Volume 55, Number 3, May/June 2021, pp. 130-131(2)
Julie A. Huber and Beth N. Orcutt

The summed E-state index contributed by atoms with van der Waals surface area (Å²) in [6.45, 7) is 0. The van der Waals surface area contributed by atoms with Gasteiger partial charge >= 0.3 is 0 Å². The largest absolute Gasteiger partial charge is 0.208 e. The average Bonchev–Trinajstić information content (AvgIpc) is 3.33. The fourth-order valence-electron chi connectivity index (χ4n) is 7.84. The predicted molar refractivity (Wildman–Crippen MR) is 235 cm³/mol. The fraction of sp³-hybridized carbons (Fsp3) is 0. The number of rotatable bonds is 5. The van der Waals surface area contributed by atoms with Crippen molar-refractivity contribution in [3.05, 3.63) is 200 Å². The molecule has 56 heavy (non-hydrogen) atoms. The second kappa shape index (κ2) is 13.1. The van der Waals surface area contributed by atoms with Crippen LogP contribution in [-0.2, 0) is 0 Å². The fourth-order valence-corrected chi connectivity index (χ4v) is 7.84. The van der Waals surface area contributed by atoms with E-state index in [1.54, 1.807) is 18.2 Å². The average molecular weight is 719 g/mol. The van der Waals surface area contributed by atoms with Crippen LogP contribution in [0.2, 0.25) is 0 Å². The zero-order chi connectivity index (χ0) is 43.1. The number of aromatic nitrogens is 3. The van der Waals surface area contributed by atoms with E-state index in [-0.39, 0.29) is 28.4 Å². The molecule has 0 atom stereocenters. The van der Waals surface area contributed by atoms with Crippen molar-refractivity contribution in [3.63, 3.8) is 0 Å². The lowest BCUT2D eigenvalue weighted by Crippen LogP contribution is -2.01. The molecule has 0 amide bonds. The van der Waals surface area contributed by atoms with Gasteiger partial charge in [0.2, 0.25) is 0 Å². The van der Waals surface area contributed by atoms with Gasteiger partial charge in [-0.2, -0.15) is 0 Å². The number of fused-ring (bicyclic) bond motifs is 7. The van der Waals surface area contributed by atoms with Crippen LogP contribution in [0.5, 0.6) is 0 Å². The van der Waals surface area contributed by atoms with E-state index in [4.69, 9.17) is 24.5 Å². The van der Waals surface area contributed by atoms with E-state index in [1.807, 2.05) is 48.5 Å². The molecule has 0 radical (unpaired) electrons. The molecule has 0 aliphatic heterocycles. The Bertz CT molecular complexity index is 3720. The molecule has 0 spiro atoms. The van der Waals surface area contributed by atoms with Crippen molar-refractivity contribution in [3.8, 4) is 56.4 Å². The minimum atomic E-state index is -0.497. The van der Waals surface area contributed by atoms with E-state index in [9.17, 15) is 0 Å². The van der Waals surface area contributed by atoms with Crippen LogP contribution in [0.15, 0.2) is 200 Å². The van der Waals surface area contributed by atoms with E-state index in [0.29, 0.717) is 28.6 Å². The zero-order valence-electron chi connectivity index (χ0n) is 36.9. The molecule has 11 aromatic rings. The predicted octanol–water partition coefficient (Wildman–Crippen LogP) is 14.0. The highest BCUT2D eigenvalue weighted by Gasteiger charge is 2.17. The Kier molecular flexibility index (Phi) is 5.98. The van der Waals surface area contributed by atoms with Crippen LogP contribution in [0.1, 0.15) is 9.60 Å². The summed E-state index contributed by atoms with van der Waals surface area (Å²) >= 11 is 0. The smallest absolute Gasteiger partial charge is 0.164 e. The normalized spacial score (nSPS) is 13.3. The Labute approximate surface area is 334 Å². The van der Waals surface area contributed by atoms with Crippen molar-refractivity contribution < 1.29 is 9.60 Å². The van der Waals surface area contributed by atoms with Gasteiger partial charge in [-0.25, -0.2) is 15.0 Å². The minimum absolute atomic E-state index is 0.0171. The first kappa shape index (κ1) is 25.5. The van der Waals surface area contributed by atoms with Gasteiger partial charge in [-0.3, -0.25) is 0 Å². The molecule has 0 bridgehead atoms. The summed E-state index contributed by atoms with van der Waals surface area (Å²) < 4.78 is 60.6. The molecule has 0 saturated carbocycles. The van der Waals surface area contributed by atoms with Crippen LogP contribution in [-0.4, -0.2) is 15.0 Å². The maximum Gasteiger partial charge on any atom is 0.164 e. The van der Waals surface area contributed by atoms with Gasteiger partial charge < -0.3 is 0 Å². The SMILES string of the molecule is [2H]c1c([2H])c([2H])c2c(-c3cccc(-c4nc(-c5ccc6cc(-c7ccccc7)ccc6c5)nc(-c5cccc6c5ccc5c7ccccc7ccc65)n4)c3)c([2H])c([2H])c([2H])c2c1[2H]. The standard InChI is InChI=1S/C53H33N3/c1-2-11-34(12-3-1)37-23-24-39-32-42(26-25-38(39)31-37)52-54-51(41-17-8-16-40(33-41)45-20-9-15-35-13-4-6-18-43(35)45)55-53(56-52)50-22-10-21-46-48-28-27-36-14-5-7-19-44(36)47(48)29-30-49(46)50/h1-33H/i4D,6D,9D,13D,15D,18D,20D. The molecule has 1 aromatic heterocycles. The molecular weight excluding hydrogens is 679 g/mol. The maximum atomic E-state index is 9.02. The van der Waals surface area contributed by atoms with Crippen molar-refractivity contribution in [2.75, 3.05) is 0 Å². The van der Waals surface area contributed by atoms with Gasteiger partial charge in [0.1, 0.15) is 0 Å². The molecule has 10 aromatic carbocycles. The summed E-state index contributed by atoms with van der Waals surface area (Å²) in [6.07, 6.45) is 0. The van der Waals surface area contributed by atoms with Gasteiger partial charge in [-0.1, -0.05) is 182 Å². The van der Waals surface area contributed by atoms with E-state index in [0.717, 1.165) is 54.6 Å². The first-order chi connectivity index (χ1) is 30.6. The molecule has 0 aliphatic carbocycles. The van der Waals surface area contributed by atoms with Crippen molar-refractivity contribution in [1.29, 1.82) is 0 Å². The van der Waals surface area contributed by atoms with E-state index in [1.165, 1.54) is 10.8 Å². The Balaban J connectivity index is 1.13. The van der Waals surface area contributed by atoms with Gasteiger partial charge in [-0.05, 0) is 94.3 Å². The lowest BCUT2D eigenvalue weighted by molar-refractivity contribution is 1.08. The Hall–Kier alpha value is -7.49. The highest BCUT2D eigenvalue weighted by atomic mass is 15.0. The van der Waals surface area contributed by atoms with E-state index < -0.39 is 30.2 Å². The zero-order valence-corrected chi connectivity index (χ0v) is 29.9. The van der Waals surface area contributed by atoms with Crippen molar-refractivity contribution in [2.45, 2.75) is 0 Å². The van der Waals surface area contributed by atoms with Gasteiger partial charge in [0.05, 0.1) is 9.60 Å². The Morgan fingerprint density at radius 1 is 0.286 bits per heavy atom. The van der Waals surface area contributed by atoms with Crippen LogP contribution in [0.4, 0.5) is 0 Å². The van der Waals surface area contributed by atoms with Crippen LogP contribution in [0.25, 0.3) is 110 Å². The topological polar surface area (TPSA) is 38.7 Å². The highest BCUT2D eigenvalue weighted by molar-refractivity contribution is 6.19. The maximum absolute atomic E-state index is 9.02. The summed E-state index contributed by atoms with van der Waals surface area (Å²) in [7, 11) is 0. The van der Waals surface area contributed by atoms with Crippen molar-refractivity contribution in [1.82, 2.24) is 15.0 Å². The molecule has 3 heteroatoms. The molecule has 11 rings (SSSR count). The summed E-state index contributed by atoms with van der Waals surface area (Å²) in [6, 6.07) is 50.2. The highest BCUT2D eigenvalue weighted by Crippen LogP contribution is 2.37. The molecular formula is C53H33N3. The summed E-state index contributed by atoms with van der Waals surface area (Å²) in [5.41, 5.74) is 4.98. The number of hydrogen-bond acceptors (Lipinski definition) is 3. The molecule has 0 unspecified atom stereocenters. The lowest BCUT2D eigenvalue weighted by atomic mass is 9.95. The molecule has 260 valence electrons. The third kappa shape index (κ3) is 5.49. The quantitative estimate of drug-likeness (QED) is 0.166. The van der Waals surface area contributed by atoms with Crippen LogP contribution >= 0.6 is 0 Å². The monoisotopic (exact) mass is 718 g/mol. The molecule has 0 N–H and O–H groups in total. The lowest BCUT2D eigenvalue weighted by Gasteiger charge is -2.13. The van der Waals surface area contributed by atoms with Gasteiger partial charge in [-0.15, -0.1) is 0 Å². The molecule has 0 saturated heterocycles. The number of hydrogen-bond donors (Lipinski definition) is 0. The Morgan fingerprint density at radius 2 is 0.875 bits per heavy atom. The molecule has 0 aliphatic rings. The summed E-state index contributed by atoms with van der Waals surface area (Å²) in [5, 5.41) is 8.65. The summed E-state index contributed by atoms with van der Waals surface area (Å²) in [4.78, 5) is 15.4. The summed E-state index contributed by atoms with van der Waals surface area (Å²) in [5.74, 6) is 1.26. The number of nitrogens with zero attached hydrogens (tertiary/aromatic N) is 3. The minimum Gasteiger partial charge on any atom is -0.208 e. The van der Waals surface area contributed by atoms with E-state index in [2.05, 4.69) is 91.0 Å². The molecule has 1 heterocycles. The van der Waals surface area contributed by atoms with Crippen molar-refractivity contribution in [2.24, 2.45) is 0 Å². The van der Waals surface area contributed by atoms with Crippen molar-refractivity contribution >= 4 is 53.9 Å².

The deep seafloor covers two-thirds of Earth’s surface area, but our understanding of the ecosystems and resources found in the deep ocean, as well as the ability of deep-sea ecosystems to withstand human perturbation, is limited. These deep-sea habitats demand urgent study as there are emergent human uses in the form of deep-sea mining and carbon sequestration that will fundamentally alter physical, chemical, and biological conditions that took millions of years to establish. We propose the international network COBRA, a research accelerator for the crustal ocean biosphere. COBRA will bring together diverse stakeholders and experts, including interdisciplinary academic and government scientists, private institutions, policy makers, data systems engineers, industry experts, and others to coordinate efforts that generate new knowledge and inform decision making about activities that could affect the deep ocean and, by extension, all of society. We will also train the next generation of leaders in ocean exploration, science, and policy through an innovative virtual program to carry this effort into future generations of ocean and earth science research. COBRA will inform policies relating to emergent industrial uses of the deep ocean, decrease the likelihood of serious harm to the environment, and maintain ecosystem services for the benefit of society.